You know it’s a good day when 100 2-inch long intramuscular injectable needles show up in a box on your doorstep!

During the last surrogacy, I remember having to fly home with all my medical supplies. I was so nervous about taking these through security. They’re seriously going to let me carry on all these dangerously sharp objects along with vials of an unknown liquid substance? I mean, they’re labeled and all, but come on, you could theoretically fill those with anything. When security stopped me for extra screening, I was prepared for a fight. “I have a prescription! Go ahead, call the doctor!” If you need any further proof that airport security is nothing more than theater, the reason I was pulled aside was because I had a water bottle in my purse. Never mind the box of things I could stab and take out fellow passengers with. Oh.  No. That’s one dangerous, dangerous bottle of water. Now that we have to travel with my daughters insulin and diabetic supplies, I chuckle to myself and think how I, a harmless looking white woman, could be the most likely terrorist suspect of all.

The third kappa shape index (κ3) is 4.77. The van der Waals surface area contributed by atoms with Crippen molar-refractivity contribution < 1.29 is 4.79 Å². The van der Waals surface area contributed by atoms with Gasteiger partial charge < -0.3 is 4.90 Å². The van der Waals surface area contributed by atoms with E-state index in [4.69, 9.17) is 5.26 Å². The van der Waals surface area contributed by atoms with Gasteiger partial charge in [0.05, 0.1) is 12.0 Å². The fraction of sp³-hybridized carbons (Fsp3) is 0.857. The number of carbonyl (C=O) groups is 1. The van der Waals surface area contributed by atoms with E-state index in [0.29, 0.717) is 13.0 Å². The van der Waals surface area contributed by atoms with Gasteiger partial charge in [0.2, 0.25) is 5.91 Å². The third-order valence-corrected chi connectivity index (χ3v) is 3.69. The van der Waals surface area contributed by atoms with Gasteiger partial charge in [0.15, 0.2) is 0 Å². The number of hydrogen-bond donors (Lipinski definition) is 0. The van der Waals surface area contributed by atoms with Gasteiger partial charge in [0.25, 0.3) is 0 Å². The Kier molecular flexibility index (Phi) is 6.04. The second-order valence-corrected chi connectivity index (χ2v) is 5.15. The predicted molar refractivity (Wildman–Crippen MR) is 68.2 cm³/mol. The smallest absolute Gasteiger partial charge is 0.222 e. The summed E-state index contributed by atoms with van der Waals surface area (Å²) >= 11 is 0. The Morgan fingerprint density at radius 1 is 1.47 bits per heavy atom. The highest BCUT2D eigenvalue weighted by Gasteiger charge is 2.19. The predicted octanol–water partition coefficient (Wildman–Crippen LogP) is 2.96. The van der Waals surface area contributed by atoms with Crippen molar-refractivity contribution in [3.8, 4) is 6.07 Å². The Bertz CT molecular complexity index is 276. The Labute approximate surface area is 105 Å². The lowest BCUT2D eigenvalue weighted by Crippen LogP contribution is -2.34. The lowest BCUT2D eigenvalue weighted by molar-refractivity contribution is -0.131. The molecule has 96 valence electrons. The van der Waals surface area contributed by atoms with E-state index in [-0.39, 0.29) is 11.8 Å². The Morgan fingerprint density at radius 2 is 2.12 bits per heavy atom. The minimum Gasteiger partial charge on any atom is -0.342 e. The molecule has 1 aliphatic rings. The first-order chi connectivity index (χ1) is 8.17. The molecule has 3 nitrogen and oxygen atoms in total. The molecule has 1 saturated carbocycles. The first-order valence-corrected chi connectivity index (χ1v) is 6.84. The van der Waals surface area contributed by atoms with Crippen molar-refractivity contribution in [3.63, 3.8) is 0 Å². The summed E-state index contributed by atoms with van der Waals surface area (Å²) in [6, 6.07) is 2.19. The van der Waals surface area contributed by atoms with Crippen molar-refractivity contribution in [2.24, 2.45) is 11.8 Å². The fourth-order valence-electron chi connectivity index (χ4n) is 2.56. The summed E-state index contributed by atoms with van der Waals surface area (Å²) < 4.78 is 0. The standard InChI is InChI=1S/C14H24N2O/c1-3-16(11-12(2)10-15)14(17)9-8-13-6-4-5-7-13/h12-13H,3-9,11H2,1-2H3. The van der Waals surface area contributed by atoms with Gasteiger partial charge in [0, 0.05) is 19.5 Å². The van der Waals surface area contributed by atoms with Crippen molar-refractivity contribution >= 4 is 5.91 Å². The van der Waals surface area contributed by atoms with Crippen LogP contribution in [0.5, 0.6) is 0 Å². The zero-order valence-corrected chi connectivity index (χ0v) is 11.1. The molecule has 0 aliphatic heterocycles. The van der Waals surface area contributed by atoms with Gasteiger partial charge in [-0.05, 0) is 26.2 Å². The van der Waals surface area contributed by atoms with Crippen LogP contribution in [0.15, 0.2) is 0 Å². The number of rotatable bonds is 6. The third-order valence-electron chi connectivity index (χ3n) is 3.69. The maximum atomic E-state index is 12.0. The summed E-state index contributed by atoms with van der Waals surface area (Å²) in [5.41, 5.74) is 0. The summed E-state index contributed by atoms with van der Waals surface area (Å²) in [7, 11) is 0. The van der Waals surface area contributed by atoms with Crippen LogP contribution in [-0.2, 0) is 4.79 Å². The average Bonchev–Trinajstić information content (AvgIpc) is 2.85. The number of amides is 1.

a baby carrot and a big scary needle

Anyway, the surrogacy meds arrived today! It looks like they’re all the same as what I took last time. Two sets of needles of different gauges; these are BIG ASS needles because the progesterone is an intramuscular injection. I’m so used to these 4 mm subcutaneous insulin needles that my daughter uses, these IM gauge ones are beasts.  I’m a little nervous for the first one. I’m sure I’ll get used to it after a while, but my husband is going to have to administer the first few and I’m not going to watch it go in  eeeeeesh. The two hormones to help me get super duper fertile are progesterone in oil and delestrogen. While I’m on these, I also will be taking birth control which should prevent my ovaries from releasing an egg. In the event I do ovulate, I’ll be a walking sperm trap, so gentlemens, steer clear!


There were some antibiotics and diazepam (niiiice) in there to help me chill and stay infection free the day of the IVF transfer. They also sent a weak attempt at a sharps bin to dispose of all those needles. Pffft – we are industrial sized sharps bin users here in our needle using house thanks to all that heroin our 6-year-old shoots up. You know how #diabeteslife goes.


Everythings coming together now for the big transfer day!


About Helen

Person of interest. Surrogate extraordinaire. Sorry about the mess. View all posts by Helen

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